Arthur hones his cruelty in the first few months of marriage, and then quickly tires of his new toy. He abandons Helen for months at a time, and then brings his dissipated friends for fun and games. Yes he wants to indulge in every vice, but it’s so much more fun to do it in front of Helen. Helen reminds me of the character of Jane Eyre in her strong morality and backbone, and I liked Helen a lot for the first part of her story. While I had great sympathy for her situation, her naiveté, her economic and legal plight, eventually I grew tired of her lectures. Since all she did was provide Arthur with cheap, cruel entertainment, why is she wasting her breath, I asked myself? (Course it’s that classic abuse cycle repeated ad nauseum.)

I’m not going segue into a PhD discourse about why this novel is important or the character of Branwell Brontë, etc. etc. The novel is amazing for its time and its scandalous, revolutionary approach to inheritance, education, divorce, and woman and child as property. Helen’s refusal to bow to the ‘authority’ of the pompous clergyman is another rejection of the patriarchy in which she is drowning. Her individual morality soars over any formal notion of religion. Some of Helen’s speeches are jaw-dropping when she speaks upon the rights of women, and yes this is Feminism before there was such a word. It’s impossible to read this novel and not feel that laws must be changed. As it is, Helen must endure all humiliations heaped upon her by her husband. She has no recourse to the law, manages by the skin of her teeth to support herself through painting, and is shunned by society for finally leaving her abusive, dickhead of a husband.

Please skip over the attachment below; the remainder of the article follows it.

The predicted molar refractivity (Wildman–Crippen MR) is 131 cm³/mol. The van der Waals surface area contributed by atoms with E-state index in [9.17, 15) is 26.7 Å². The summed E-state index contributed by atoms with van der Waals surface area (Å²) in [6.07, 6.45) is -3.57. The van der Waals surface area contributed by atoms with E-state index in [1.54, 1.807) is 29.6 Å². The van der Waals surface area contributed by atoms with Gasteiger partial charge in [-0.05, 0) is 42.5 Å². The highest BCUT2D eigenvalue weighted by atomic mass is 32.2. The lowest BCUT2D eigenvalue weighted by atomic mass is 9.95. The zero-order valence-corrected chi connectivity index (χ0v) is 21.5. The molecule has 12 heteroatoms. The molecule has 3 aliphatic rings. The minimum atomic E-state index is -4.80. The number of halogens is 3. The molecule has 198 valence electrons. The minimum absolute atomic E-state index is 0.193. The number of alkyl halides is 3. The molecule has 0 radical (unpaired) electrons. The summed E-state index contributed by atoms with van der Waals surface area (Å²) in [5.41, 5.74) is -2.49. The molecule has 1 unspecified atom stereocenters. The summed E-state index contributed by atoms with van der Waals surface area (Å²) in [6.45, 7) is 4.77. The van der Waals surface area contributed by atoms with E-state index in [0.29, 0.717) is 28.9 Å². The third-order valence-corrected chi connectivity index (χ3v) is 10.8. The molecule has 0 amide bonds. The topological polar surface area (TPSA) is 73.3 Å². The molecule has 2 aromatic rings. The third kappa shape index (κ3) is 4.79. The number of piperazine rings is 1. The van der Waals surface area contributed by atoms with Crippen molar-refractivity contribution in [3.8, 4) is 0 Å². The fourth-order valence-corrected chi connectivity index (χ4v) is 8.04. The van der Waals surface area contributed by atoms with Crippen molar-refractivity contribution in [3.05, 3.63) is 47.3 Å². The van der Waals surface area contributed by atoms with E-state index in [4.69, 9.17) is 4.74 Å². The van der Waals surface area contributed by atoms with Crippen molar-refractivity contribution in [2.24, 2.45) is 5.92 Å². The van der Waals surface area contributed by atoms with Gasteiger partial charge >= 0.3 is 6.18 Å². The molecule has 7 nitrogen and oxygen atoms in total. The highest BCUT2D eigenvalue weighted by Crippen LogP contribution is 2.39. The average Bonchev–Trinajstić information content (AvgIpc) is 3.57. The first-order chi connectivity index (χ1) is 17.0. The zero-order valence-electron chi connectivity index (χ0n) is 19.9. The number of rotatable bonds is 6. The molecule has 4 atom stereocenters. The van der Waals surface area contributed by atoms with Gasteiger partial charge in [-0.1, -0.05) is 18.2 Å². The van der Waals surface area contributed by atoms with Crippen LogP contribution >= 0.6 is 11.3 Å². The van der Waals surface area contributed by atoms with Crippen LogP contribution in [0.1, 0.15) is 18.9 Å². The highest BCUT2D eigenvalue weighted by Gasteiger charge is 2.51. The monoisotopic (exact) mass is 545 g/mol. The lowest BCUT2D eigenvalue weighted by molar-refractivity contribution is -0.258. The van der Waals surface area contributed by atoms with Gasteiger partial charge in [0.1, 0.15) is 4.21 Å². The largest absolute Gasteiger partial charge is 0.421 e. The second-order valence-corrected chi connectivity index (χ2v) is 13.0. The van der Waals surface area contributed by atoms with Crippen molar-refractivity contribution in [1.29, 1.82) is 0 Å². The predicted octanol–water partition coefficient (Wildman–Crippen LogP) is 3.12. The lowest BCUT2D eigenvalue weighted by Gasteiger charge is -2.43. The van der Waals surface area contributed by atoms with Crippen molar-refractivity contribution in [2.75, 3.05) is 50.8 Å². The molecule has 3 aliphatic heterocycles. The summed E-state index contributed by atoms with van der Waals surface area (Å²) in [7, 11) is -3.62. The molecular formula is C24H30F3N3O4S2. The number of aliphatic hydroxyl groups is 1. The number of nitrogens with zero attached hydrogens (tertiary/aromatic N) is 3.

Arthur was already a boozing whoremonger when he married. Helen bored him with her otherworld goodness and her preaching, and any appeal to his conscience had the opposite result. It merely urged him on. This is why Helen and Arthur were the worst possible partners for each other. I’m going to add that by the time the novel ended, if I had been Arthur Huntington, it would have been a nightmare to wake up to Helen by my side telling me to prepare for my maker. Payback’s a bitch–there he is a helpless invalid in bed (yes serves the bastard right) and Helen delivers the coup de grace. He probably croaked just to get away from her. Here he is asking if he will survive:

“I’ve had a dreadful time of it, I assure you: I sometimes thought I should have died: do you think there’s any chance?”

There’s always a chance of death; and it is always well to live with such a chance in view.”

“Yes, yes! But do you think there’d any likelihood that this illness will have a fatal termination?”

I cannot tell; but, supposing it should, how are you prepared to meet the event?”

“Why, the doctor told me I wasn’t to think about it, for I was sure to get better if I stuck to his regimen and prescriptions.”

“I hope you may, Arthur; but neither the doctor nor I can speak with certainty in such a case; there is internal injury, and it is difficult to know to what to what extent.”

“There now! you want to scare me to death.”

“No; but I don’t want to lull you to false security. If a consciousness of the uncertainty of life can dispose you to serious and useful thought, I would not deprive you of the benefit of such reflections, whether you do eventually recover or not. Does the idea of death appall you very much?”

“It’s just the only thing I can’t bear to think of: so if you’ve any–“

“But it must come sometime,” interrupted I, “and be it years hence, it will as certainly overtake you as if it came to-day,– and no doubt be as unwelcome then as now, unless you–”

“Oh, hang it! don’t torment me with your preachments now, unless you want to kill me outright. I can’t stand it, I tell you. I’ve suffered enough without that. If you think there’s danger, save me from it, and then, in gratitude, I’ll hear whatever you like to say.”

I would have liked Helen more if the death and religion lectures had been delivered with an acknowledgment that she was enjoying the reversal of power. In other words, if she’d not been such a saint and was just a little bit wicked.

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Appointment with Yesterday: Celia Fremlin (1972)